The Japanese economy has suffered its worst decline on record as the world’s third largest economy battles the novel coronavirus disease, COVID-19 pandemic.
The Asian country saw its Gross Domestic Product (GDP) fall 7.8% in the April to June quarter, or 27.8% on an annualised basis.
Japan had already slumped into recession earlier this year following two successive quarters of economic contraction and Monday’s figures confirmed its biggest fall since records began in 1980.
The third straight quarter of declines knocked the size of real GDP to decade-low levels of 485 trillion yen.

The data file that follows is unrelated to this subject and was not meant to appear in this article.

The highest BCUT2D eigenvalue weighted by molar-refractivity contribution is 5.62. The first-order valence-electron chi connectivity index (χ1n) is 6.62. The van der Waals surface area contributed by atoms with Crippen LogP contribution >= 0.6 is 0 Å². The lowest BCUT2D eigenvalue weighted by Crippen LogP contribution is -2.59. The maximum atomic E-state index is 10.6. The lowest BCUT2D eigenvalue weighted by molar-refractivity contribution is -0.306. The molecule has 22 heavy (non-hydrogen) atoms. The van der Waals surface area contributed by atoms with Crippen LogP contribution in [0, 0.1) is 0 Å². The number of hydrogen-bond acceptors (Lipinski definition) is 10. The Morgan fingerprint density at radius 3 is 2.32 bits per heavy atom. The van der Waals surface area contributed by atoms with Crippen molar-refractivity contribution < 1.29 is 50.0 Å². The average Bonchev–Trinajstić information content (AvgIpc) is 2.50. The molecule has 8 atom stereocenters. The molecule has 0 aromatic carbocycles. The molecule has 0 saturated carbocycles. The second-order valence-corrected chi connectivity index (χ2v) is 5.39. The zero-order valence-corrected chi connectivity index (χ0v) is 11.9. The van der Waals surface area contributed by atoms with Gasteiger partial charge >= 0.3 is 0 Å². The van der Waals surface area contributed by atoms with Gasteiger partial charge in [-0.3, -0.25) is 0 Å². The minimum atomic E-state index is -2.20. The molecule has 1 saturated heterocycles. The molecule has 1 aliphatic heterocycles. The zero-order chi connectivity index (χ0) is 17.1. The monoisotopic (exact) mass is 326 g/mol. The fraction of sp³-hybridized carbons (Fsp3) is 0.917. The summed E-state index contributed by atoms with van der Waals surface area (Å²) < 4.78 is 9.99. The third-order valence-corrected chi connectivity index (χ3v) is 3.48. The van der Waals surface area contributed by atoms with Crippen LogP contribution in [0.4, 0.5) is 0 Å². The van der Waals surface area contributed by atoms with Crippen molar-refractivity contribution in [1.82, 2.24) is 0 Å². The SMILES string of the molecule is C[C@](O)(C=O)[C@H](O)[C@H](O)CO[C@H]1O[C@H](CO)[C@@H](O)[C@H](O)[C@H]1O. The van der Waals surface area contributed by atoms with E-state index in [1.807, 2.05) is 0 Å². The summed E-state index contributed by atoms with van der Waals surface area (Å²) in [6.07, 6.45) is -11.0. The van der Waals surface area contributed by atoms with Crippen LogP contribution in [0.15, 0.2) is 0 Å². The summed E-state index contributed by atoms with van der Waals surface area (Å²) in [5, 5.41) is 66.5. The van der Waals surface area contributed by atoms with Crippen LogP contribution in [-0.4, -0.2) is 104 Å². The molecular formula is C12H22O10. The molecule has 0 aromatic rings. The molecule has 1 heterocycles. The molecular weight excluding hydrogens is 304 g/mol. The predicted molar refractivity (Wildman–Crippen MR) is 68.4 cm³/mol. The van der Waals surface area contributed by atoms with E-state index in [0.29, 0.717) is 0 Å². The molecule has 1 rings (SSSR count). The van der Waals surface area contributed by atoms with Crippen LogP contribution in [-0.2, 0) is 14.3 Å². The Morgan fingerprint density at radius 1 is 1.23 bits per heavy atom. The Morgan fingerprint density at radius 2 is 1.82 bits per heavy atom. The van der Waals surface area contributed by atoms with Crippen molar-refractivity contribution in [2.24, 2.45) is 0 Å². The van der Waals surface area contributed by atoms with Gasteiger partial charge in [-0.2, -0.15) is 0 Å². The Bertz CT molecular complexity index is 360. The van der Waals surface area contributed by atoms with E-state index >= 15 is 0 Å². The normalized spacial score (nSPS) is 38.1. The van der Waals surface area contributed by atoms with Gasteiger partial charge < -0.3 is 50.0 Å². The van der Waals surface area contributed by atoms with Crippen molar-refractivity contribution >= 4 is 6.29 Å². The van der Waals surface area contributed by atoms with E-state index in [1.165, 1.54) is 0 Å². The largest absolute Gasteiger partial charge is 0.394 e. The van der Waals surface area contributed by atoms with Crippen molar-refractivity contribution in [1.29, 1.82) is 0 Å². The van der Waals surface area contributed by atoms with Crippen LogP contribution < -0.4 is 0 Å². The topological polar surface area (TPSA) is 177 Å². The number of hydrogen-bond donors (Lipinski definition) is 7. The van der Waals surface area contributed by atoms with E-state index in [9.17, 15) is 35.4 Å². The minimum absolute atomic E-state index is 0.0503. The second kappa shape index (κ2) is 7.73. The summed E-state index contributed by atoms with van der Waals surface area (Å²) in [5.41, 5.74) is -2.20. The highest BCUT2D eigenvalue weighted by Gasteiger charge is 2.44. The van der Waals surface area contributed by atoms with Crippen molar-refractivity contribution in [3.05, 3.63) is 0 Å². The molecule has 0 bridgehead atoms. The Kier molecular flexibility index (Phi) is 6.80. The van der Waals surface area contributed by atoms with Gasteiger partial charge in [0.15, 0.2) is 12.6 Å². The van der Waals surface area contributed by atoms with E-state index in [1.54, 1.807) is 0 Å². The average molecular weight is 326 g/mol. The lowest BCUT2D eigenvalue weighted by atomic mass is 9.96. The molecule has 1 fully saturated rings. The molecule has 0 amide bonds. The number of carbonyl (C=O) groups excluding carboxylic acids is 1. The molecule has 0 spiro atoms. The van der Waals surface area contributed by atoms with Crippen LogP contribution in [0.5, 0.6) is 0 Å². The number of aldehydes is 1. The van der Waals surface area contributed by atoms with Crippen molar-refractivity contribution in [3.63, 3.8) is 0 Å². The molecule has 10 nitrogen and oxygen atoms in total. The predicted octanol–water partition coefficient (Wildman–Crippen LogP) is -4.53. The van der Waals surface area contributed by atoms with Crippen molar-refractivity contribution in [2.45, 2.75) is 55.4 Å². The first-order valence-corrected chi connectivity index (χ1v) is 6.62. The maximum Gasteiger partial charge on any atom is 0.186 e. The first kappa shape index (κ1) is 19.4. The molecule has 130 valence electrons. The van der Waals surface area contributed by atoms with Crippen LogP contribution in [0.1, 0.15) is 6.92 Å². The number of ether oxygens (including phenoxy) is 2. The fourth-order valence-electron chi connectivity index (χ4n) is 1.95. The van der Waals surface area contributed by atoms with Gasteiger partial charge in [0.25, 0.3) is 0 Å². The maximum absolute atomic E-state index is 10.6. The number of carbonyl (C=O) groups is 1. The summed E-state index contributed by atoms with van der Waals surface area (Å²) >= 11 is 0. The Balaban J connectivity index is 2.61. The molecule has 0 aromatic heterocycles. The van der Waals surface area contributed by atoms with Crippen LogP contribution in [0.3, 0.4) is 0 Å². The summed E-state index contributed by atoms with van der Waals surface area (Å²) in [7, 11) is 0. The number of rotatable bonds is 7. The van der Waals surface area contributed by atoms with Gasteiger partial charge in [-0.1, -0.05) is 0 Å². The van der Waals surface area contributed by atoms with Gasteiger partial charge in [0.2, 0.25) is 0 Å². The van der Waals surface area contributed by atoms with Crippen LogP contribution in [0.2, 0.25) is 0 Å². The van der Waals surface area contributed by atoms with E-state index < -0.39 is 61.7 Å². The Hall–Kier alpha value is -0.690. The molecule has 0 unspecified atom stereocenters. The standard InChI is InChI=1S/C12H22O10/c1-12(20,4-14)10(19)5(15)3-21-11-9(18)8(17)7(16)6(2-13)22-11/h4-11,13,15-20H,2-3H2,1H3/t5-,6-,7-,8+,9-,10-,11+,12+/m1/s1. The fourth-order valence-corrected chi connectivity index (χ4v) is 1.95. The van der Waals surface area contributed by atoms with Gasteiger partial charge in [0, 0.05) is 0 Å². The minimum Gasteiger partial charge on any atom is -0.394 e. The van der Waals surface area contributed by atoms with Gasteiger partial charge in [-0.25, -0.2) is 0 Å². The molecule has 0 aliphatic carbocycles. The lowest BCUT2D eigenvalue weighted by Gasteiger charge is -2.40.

Japan’s GDP contraction was largely due to shrinking consumer spending because of the restrictions imposed to contain COVID-19, as well as falling exports.
Consumption, which accounts for more than half of Japan’s economy, slumped 8.2% for the quarter as businesses across the country shuttered during a six-week national emergency in April and May. On the other hand, overseas shipments tumbled 18.5%.
Economy minister Yasutoshi Nishimura admitted the GDP readings were “pretty severe”, but pointed to some bright spots such as a recent pickup in consumption.
But Japan performed better than other major economies in the April-June period, when the United States and Germany both recorded 10% falls over the previous quarter and British output crashed 20.4%.
On Monday, the Japanese Health Ministry announced 642 new COVID-19 cases and 16 additional deaths.
The new figures raise the national total to 57,397 cases and 1,128 deaths.